Cross-posted from his blog.
I can’t believe this was my first Students for Free Culture conference– I’ve been missing out! Firstly, wow. Running a conference is a lot of work. The board deserves serious props for all the time and effort they put into making this event happen and be awesome!
Learning about the long history of “Who let the dogs out?” was wildly entertaining, and listening to the fashion panel discuss how the industry is able to thrive thanks to a lack of copyright restrictions (as introduced by the TED Talk) was insightful. It was great being able to closely inspect a single work, revealing how every creative piece has a story, that everything is a remix, and also to be able to zoom way out and see how there are thriving industries that would not be possible with Intellectual Property restrictions. Seeing other industries unrestricted by IP that we take for granted would be useful in contrasting and comparing to those that are, and painting analogies that will help unfamiliar folks understand what we stand for. The ideals of the free culture movement are reflected through so many aspects of everyday life, and this was a great reminder of that.
I saw lots of friends and made many more. Everyone, from all different backgrounds and political persuasions, clearly wanted to do everything in their power build a freer culture, a freer society. The people at this event filled me with hope, something I am always struggling to sustain. I’ll be sure to carry this on to the Free Software Foundation’s similarly-themed LibrePlanet conference, which is specific to free software.
I was especially glad that web services were a major focus, as the Diaspora team gave a keynote presentation. Non-free, centralized, “walled-garden” web services like Facebook are an especially problematic and challenging issue, and it’s great to see people interested in the up and coming alternatives. It was slightly frustrating, though, when the question and answer session became a ranting session for audience members who demanded that the Diaspora team use their New-York-Times-acquired fame to spread some loosely-defined ideals of “open source” to everything imaginable. As someone entirely committed to software freedom, I sympathize with anyone who wishes we had louder voices on our side. I am even lovingly critical of the Diaspora project, as I support them entirely, but also fear for their success and regret that other projects like GNU social don’t receive anything near the same amount of attention. As they said in their attempt to respond, they use MacBooks, they don’t use Gitorious, they are pragmatists before idealists and probably not the best people in the room to talk to about making everything free. Still, I would not use their Q&A time to tell them to be the megaphone for my ideals. I can only be thankful for the work they are doing. It was still a great keynote, and the conference would not have been complete without the remix panel and education panel, two essential parts of today’s free culture movement.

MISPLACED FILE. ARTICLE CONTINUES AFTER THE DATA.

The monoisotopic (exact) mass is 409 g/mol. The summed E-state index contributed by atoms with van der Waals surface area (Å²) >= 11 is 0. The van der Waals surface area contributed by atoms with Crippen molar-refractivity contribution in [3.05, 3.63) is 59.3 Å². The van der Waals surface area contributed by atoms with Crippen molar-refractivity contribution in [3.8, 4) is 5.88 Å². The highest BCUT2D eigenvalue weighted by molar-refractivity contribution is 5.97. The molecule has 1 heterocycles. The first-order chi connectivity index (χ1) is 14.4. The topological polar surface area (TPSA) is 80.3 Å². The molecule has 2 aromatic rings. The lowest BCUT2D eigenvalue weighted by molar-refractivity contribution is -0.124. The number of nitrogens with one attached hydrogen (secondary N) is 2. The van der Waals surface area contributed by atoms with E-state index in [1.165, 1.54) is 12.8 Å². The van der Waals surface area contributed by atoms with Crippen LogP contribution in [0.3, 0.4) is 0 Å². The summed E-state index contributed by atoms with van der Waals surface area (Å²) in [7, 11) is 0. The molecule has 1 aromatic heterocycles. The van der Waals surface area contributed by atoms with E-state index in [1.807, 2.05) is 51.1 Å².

The unconference was a blast! It was almost an entire day run by the attendees! The breakout rooms talked about everything from gender issues in the free culture community to FreedomBox and the importance of free network services. It was great to learn about cool projects like LibreProjects.net which lists free software web services like BeWelcome, an alternative to CouchSurfing, and lots more. For almost everyone, it was their first time hearing about free web services like Diaspora and StatusNet/Identi.ca, so I hope that many SFC followers begin migrating from Facebook and Twitter and resolve to delete their accounts there. I also gave a quick lightning rant on how free culture supporters should pay closer attention to licenses and talk about free ones instead of Creative Commons ones, as there are not only licenses for free cultural works that are not Creative Commons like the GNU Free Documentation License and Free Art License, but also Creative Commons licenses that are not for free cultural works, like those with the NoDerivs or NonCommercial clauses. I don’t think it went too bad for my first public speaking experience!